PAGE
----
Frequently Asked Questions Concerning the Philosophy, Politics and Historical Problems of Volunteering
This is a general and quick post in response to Frequently Asked Questions about the problems of choosing where to invest one’s time and labour when volunteering in foreign places with good intent. It started as a reply to a comment – part of a long thread about a conservation project in the Amazon – then expanded slightly to become this first draft of a short reply to questions concerning volunteering.
Where and what is good agency put into which structures? It is an endless journey through the soul and the corridors of political thinking, philosophical reflection, historical recognition and ethical considerations – and it is also that first single step of your journey. It begins in the mind, unfolds in the imagination and will have a material impact on the place you go to.
Over the years we have spend a lot of time and energy helping people finding their ways in Ecuador and Peru, we have spend a lot of time suggesting projects, providing contacts and so on. However, in the end, people mostly go and do their own thing anyway. However, if you have only 4-6 months time and want to connect sooner, and should you really want to do something in or around Tena, Napo, in the Ecuadorian Amazon, or in San Francisco in Peru, and if working on a small scale and community level with people outside of NGO structures, doing down-to-the-ground, bottom-up work, with lovely families, if that is your thing, then do get in touch.
Personally, we think that you should go and find your own way – which is precisely what a contract and payment from home before you even leave makes impossible, but which is also what makes a lot of our efforts in vain and slightly frustrating – and therefore this is the message we have to everyone wanting to volunteer:
Do your research, be critical, be open and open-minded, go there, make friends, allies and connections and then do some good work.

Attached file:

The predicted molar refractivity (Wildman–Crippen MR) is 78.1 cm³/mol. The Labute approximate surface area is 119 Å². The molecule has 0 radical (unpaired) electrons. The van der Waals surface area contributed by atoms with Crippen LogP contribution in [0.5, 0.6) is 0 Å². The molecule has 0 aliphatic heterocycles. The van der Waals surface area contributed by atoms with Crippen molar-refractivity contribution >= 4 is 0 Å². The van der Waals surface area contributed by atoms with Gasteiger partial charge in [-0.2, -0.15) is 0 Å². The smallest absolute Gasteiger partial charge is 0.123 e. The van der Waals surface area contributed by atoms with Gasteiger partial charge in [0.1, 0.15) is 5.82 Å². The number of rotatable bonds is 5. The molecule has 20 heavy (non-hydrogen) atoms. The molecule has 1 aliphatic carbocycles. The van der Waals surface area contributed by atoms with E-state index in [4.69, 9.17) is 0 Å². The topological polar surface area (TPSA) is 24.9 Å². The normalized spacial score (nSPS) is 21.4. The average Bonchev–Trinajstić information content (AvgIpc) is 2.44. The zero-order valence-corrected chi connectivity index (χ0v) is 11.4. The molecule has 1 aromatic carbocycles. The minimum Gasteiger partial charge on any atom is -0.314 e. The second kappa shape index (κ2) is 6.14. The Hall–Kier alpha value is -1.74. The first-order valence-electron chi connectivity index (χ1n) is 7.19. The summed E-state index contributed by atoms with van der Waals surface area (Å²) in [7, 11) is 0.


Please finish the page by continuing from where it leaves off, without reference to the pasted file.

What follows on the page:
Don’t bother going for less than 6 months, for social reasons and for environmental reasons. Read about your destination and its history. Learn about colonial history in general.
Be very critical and do your reading and talking to learned and experienced people beforehand, whether they are activists, social workers, development workers or academics. Remember, the anti-colonial movement is an intergenerational struggle and global process of commoning. A good focus for volunteering in places like the Amazon, apart from of course listening to the people, discuss and find out what they want, is to focus on their autonomy and self-determination. In some cases it might be that all you can do in this respect is to mention it and interact around it, offer workshops and capacity building courses, sharing knowledge, while practically your local friends want to create something that you do not entirely agree to, yet can see that it is ambiguous and that there will be some improvement of some life as a consequence, even if it is not very long-term and ideal. Other situations – and that is why staying long time is crucial – you will slowly find people with whom you share certain political ideals, such as respect for Pachamama or Mother Earth, trust can be built and that is the moment when you enter into the global process of commoning, in solidarity and with the ancestors for the children, the great movement of working for autonomous development and its moment of overwhelming feelings when a project is completed collectively in a shared vision. If that is your thing, get informed.
Read for example a book like Massimo de Angelis’s The Beginning of History: Value Struggles and Global Capital, or Peter Linebaugh’s “The Magna Carta Manifesto: Liberties and Commons for All” and for women’s struggles particularly see the work of Silvia Federici, especially her “Caliban and the witch: women, the body and primitive accumulation“. Finally, maybe have a look at Jay Griffiths’s “Wild: An Elemental Journey“.
Show a good example! Try to understand the very different culture and ways of life, don’t judge and don’t assume you know. A different culture often has an entirely different system of knowledge and understanding; communication and humour can appear confusing, even intimidating, sometimes easy to misinterpret and possibly difficult to enter into. Suspend your reason on occasion, expand it when the chance offers itself. Let the shape of your mind be redrawn and the rational map enlarged or reshaped.
Most importantly of all: think and inform yourself very critically before you act – anything you do will have an impact, potentially an enormous one and easily a negative one, even though carried out with the best of intentions, if you do not know about local culture, politics and 500 years of colonisation by your fellow white people! Take note that many NGOs that mean well (or not!) have created a lot of mess in the name of development (“developmentalism”, even) and simply wanting to do good is not much of a foundation for trust and community: what is your good and have you done your homework?